Watch Now launches educational program for US B2B e-commerce manufacturers

Four-week ‘Digitization Sprint’ aimed at small to midsize producers adds shipping, distribution tools for U.S.-based small businesses (Photo: Alibaba)

E-commerce giant said Tuesday morning it will launch a four-week virtual program to educate U.S. small-business manufacturers on the benefits of global business-to-business (B2B) e-commerce platforms, the latest step in the Chinese company’s efforts to dominate the U.S. online B2B market aimed at small to midsize producers.

The first-ever program, which is free to qualified manufacturers, starts in mid-November and will be open to businesses nationwide, the unit of Alibaba Group Holdings (NASDAQ:BABA) said in its Tuesday announcement. Labeled the “Digitization Sprint,” the program will teach small businesses the fundamentals of e-commerce, how to develop effective digital strategies and how to properly price their services to a global market, said.

The global B2B e-commerce market has been estimated at $23.9 trillion, about six times the size of the global business-to-consumer (B2C) market, which captures the lion’s share of attention. About $1.8 trillion in global B2B e-commerce was transacted in 2019, according to a January report from research firm Digital Commerce 360. That figure could jump significantly in 2020 with the coronavirus pandemic accelerating e-commerce demand and more businesses getting comfortable with online transactions. 

An survey of more than 5,000 U.S.-based small to midsize businesses published Tuesday found that 42% reported more online activity during the past six months. In addition, 93% are now conducting some part of their business online, up from 90% in December when the prior survey was held. defines a small business as one with fewer than 500 employees. About 98.6% of all U.S. manufacturers are classified as small businesses, according to data from SCORE, a mentoring group for small businesses that cited in its announcement.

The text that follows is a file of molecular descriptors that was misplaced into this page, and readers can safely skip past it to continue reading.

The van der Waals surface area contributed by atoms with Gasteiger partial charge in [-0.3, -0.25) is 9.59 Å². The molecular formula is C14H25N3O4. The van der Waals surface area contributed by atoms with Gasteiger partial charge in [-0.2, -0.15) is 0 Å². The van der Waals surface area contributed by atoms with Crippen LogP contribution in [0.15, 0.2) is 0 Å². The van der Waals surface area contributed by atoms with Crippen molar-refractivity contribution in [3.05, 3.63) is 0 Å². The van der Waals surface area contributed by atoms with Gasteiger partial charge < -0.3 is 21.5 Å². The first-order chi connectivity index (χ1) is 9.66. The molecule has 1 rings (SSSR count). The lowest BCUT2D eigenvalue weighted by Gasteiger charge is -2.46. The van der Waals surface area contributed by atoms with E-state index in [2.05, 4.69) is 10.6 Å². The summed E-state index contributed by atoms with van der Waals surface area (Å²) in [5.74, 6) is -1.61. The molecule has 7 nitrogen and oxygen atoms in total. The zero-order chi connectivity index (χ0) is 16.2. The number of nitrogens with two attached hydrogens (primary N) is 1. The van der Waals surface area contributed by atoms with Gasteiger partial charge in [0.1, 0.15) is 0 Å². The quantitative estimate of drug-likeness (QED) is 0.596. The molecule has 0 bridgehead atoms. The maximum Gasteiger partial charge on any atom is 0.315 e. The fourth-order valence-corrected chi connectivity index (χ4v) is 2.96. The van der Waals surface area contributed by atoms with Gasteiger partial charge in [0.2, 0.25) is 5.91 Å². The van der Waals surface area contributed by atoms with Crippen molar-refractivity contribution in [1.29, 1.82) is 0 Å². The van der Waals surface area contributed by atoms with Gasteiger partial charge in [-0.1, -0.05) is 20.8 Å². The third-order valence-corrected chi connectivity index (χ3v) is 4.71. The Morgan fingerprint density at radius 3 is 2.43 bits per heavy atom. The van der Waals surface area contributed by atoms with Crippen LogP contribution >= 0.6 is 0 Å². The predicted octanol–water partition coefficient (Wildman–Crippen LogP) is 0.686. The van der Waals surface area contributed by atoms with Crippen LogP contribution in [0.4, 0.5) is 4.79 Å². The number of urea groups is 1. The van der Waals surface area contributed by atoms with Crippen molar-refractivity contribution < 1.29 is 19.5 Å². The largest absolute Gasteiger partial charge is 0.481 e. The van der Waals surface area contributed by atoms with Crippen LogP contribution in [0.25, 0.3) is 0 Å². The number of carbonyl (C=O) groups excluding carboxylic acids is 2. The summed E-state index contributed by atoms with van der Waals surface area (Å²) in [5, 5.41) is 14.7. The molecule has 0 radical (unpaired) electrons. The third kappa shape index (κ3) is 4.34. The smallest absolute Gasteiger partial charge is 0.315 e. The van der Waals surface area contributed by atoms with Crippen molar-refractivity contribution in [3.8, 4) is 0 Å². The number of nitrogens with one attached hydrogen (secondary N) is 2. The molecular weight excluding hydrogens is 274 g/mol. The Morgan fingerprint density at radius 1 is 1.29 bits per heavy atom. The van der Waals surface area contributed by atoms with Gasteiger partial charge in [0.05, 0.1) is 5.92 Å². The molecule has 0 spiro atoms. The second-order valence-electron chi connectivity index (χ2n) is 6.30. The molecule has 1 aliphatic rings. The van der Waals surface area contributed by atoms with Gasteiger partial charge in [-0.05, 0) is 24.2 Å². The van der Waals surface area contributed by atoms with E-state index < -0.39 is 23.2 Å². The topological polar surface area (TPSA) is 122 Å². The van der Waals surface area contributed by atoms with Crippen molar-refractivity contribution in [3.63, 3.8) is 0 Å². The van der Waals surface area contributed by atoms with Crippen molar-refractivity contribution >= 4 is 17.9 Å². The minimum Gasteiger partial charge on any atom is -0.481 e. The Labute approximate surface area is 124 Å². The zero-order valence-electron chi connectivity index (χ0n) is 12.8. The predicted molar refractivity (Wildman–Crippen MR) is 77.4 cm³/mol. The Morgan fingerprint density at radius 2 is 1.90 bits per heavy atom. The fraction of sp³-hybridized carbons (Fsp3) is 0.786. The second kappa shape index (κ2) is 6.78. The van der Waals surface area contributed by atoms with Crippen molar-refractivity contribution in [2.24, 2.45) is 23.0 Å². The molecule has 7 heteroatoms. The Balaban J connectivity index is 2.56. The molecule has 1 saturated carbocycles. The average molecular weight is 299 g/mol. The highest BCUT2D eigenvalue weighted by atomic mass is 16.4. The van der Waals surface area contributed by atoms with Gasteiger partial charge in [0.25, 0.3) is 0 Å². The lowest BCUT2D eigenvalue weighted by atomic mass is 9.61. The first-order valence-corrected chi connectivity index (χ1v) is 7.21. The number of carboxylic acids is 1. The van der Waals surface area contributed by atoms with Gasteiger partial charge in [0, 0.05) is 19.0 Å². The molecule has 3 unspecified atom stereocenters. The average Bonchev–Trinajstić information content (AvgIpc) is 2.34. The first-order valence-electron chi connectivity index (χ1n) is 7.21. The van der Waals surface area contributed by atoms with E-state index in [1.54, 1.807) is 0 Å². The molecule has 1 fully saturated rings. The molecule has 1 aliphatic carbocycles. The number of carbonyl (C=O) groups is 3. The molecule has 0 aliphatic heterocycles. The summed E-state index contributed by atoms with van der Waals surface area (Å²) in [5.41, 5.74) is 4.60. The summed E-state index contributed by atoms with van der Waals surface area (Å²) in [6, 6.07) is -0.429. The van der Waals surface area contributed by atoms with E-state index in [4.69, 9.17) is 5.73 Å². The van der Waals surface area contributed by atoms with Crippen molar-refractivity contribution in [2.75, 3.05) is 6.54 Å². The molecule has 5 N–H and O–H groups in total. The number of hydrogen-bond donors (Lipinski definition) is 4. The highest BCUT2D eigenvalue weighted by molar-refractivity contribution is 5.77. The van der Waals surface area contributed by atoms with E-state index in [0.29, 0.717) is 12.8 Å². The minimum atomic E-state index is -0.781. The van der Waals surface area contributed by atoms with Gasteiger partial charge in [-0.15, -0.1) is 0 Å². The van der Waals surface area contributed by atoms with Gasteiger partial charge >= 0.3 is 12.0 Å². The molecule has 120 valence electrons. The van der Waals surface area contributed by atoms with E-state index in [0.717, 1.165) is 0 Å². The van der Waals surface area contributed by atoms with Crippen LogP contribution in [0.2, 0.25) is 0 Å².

Despite its size and potential profitability, the B2B e-commerce market is underserved, with relatively little digital penetration up to now. Even less attention has been paid to smaller businesses looking to expand their digital presence. That is what Alibaba and rival Inc. (NASDAQ:AMZN), among others, are trying to change.

At stake are billions of dollars of transport and logistics revenues that could be extraordinarily lucrative given the favorable profile of B2B shipping. The typical B2B shipment is heavier than a similar B2C consignment, meaning that provider revenues would be higher. In addition, most B2B transactions involve multiple pieces bound for one destination, creating positive economies of scale for carriers. B2B customers are also not as price-conscious as consumers because they work with corporate budgets and will not be overly concerned with price if deliveries mean keeping a supply chain or assembly line operating.

Alibaba does not control physical transport assets, instead relying on a network of providers to help customers plan and execute the logistics. In June, it struck a deal with international e-freight marketplace to provide the unit’s customers with booking and management of heavier-weighted shipments moving via air and ocean.

The shift to B2B digitization will not abate once the pandemic ends, said John Caplan, president of’s North American and European divisions. Rather, it will become a permanent fixture as businesses recognize its enduring value. “Digitization is the only bridge to the future,” Caplan said in a question-and-answer session following the announcement.

Mark Solomon

Formerly the Executive Editor at DC Velocity, Mark Solomon joined FreightWaves as Managing Editor of Freight Markets. Solomon began his journalistic career in 1982 at Traffic World magazine, ran his own public relations firm (Media Based Solutions) from 1994 to 2008, and has been at DC Velocity since then. Over the course of his career, Solomon has covered nearly the whole gamut of the transportation and logistics industry, including trucking, railroads, maritime, 3PLs, and regulatory issues. Solomon witnessed and narrated the rise of Amazon and XPO Logistics and the shift of the U.S. Postal Service from a mail-focused service to parcel, as well as the exponential, e-commerce-driven growth of warehouse square footage and omnichannel fulfillment.